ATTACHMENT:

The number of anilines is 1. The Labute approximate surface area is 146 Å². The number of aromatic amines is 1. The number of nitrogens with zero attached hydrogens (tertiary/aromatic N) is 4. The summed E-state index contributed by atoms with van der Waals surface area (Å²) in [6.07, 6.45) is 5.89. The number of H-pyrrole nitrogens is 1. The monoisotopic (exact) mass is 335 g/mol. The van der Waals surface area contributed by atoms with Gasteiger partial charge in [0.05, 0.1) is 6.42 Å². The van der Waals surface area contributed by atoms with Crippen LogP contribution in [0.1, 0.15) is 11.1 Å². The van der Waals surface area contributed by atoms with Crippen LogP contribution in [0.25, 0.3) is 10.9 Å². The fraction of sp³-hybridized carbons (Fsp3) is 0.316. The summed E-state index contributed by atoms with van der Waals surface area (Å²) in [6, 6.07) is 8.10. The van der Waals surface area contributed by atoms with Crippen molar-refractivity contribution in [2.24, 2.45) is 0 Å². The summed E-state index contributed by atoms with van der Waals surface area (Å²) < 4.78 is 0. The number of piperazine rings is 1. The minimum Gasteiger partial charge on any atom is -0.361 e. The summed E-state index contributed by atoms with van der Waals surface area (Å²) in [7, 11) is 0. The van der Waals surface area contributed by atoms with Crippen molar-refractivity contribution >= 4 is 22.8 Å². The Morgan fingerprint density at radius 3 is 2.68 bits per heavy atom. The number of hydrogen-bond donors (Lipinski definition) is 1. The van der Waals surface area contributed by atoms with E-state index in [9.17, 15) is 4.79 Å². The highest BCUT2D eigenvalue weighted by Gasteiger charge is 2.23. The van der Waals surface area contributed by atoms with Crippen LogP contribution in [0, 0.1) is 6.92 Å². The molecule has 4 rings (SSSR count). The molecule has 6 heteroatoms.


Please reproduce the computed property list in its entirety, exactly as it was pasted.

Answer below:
The number of anilines is 1. The Labute approximate surface area is 146 Å². The number of aromatic amines is 1. The number of nitrogens with zero attached hydrogens (tertiary/aromatic N) is 4. The summed E-state index contributed by atoms with van der Waals surface area (Å²) in [6.07, 6.45) is 5.89. The number of H-pyrrole nitrogens is 1. The monoisotopic (exact) mass is 335 g/mol. The van der Waals surface area contributed by atoms with Gasteiger partial charge in [0.05, 0.1) is 6.42 Å². The van der Waals surface area contributed by atoms with Crippen LogP contribution in [0.1, 0.15) is 11.1 Å². The van der Waals surface area contributed by atoms with Crippen LogP contribution in [0.25, 0.3) is 10.9 Å². The fraction of sp³-hybridized carbons (Fsp3) is 0.316. The summed E-state index contributed by atoms with van der Waals surface area (Å²) in [6, 6.07) is 8.10. The van der Waals surface area contributed by atoms with Crippen molar-refractivity contribution in [2.24, 2.45) is 0 Å². The summed E-state index contributed by atoms with van der Waals surface area (Å²) < 4.78 is 0. The number of piperazine rings is 1. The minimum Gasteiger partial charge on any atom is -0.361 e. The summed E-state index contributed by atoms with van der Waals surface area (Å²) in [7, 11) is 0. The van der Waals surface area contributed by atoms with Crippen molar-refractivity contribution >= 4 is 22.8 Å². The Morgan fingerprint density at radius 3 is 2.68 bits per heavy atom. The number of hydrogen-bond donors (Lipinski definition) is 1. The van der Waals surface area contributed by atoms with E-state index in [9.17, 15) is 4.79 Å². The highest BCUT2D eigenvalue weighted by Gasteiger charge is 2.23. The van der Waals surface area contributed by atoms with Crippen LogP contribution in [0, 0.1) is 6.92 Å². The molecule has 4 rings (SSSR count). The molecule has 6 heteroatoms.